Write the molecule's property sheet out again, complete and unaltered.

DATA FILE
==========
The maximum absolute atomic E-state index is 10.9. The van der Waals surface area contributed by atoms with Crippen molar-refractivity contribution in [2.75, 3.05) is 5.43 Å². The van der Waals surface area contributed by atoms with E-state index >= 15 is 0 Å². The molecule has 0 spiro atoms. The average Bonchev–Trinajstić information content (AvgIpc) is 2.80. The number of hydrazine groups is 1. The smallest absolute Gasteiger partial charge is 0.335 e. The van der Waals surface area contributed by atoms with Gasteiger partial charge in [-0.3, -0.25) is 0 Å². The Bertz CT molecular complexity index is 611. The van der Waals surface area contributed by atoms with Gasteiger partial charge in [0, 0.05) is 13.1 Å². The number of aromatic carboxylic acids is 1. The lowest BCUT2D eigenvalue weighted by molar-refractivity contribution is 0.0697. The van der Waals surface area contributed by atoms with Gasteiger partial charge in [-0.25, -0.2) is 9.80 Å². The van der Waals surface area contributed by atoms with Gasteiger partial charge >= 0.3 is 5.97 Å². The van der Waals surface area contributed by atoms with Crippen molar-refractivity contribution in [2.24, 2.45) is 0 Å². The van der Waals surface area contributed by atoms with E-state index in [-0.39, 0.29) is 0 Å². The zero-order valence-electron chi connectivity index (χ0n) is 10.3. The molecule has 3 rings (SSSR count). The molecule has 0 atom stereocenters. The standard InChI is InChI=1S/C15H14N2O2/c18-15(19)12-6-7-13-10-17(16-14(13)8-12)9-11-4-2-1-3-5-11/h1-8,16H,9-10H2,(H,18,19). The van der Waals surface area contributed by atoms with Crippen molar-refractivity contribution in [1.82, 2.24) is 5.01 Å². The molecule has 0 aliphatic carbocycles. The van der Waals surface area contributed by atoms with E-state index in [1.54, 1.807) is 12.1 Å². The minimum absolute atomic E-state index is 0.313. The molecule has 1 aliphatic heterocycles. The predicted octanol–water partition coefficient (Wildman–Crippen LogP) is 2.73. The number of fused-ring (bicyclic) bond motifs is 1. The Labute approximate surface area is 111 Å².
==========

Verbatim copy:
The maximum absolute atomic E-state index is 10.9. The van der Waals surface area contributed by atoms with Crippen molar-refractivity contribution in [2.75, 3.05) is 5.43 Å². The van der Waals surface area contributed by atoms with E-state index >= 15 is 0 Å². The molecule has 0 spiro atoms. The average Bonchev–Trinajstić information content (AvgIpc) is 2.80. The number of hydrazine groups is 1. The smallest absolute Gasteiger partial charge is 0.335 e. The van der Waals surface area contributed by atoms with Gasteiger partial charge in [-0.3, -0.25) is 0 Å². The Bertz CT molecular complexity index is 611. The van der Waals surface area contributed by atoms with Gasteiger partial charge in [0, 0.05) is 13.1 Å². The number of aromatic carboxylic acids is 1. The lowest BCUT2D eigenvalue weighted by molar-refractivity contribution is 0.0697. The van der Waals surface area contributed by atoms with Gasteiger partial charge in [-0.25, -0.2) is 9.80 Å². The van der Waals surface area contributed by atoms with Gasteiger partial charge >= 0.3 is 5.97 Å². The van der Waals surface area contributed by atoms with Crippen molar-refractivity contribution in [2.24, 2.45) is 0 Å². The van der Waals surface area contributed by atoms with E-state index in [-0.39, 0.29) is 0 Å². The zero-order valence-electron chi connectivity index (χ0n) is 10.3. The molecule has 3 rings (SSSR count). The molecule has 0 atom stereocenters. The standard InChI is InChI=1S/C15H14N2O2/c18-15(19)12-6-7-13-10-17(16-14(13)8-12)9-11-4-2-1-3-5-11/h1-8,16H,9-10H2,(H,18,19). The van der Waals surface area contributed by atoms with Crippen molar-refractivity contribution in [1.82, 2.24) is 5.01 Å². The molecule has 0 aliphatic carbocycles. The van der Waals surface area contributed by atoms with E-state index in [1.54, 1.807) is 12.1 Å². The minimum absolute atomic E-state index is 0.313. The molecule has 1 aliphatic heterocycles. The predicted octanol–water partition coefficient (Wildman–Crippen LogP) is 2.73. The number of fused-ring (bicyclic) bond motifs is 1. The Labute approximate surface area is 111 Å².